The Plan Works
More importantly, Kruger is convinced of Johnny’s new loyalties, and quickly offers him an influential position in the city’s crime organization.
But not all the mob underlings want to have an ex-cop join their ranks. As one disgruntled mob member says to Johnny his first day on the job:
“I don’t like the way your face is fastened on.”
But Johnny’s quick with the witty one-liners, and puts the fellow back in his place:
“Well I’ll be down tomorrow morning, give you a chance to change it.”
Even in harrowing mob situations, Johnny Blake is cool and confident.
The Mob Crackdown
Johnny relays all the inside information he gets about Kruger’s operations to the police, and they begin to gain headway over the mob’s activities. And Kruger is so happy over all the money Johnny brings the mob with his suggestion that they take over Lee Morgan’s numbers racket, he’s blind to the parallel between Johnny’s entry into organized crime and the police department’s sudden success at curbing mob power.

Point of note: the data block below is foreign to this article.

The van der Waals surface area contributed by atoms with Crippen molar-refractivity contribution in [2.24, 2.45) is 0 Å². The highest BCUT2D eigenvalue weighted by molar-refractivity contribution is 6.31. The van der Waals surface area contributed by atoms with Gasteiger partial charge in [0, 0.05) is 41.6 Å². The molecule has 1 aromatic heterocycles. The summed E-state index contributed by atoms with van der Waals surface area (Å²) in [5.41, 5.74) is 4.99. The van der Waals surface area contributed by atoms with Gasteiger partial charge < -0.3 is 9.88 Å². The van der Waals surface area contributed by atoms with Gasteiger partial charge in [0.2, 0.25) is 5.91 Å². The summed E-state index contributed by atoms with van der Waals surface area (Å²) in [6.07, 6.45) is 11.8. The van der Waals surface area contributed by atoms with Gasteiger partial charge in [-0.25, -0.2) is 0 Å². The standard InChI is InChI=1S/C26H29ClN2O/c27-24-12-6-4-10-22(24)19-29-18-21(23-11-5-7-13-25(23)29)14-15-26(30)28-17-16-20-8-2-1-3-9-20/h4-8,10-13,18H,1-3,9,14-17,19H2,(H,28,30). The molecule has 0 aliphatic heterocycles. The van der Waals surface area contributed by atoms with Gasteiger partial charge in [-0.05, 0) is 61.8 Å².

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Only Bugs Fenner suspects that Johnny is leaking information to the cops.
Fenner is frustrated that Johnny is the new mob wonder boy. He also wants Kruger’s job for himself.
So Fenner decides to kill Kruger, and appoint himself Kruger’s successor.
Johnny Gets the Job
But after Kruger’s murder, the mystery mob heads–Johnny discovers that there are three–appoint Johnny to the position:
“I think I’ll keep sitting in the driver’s seat until I hear from them personally.”
Fenner tells Johnny.
“Oh sit anywhere you want to, but don’t try to stop me from carrying out orders.”
Johnny responds. It’s enough to make Fenner concede to Johnny’s position as Kruger’s successor, but it’s not enough to make Fenner trust Johnny.
Fenner appoints one of his henchmen to tail Johnny.
Johnny is Found Out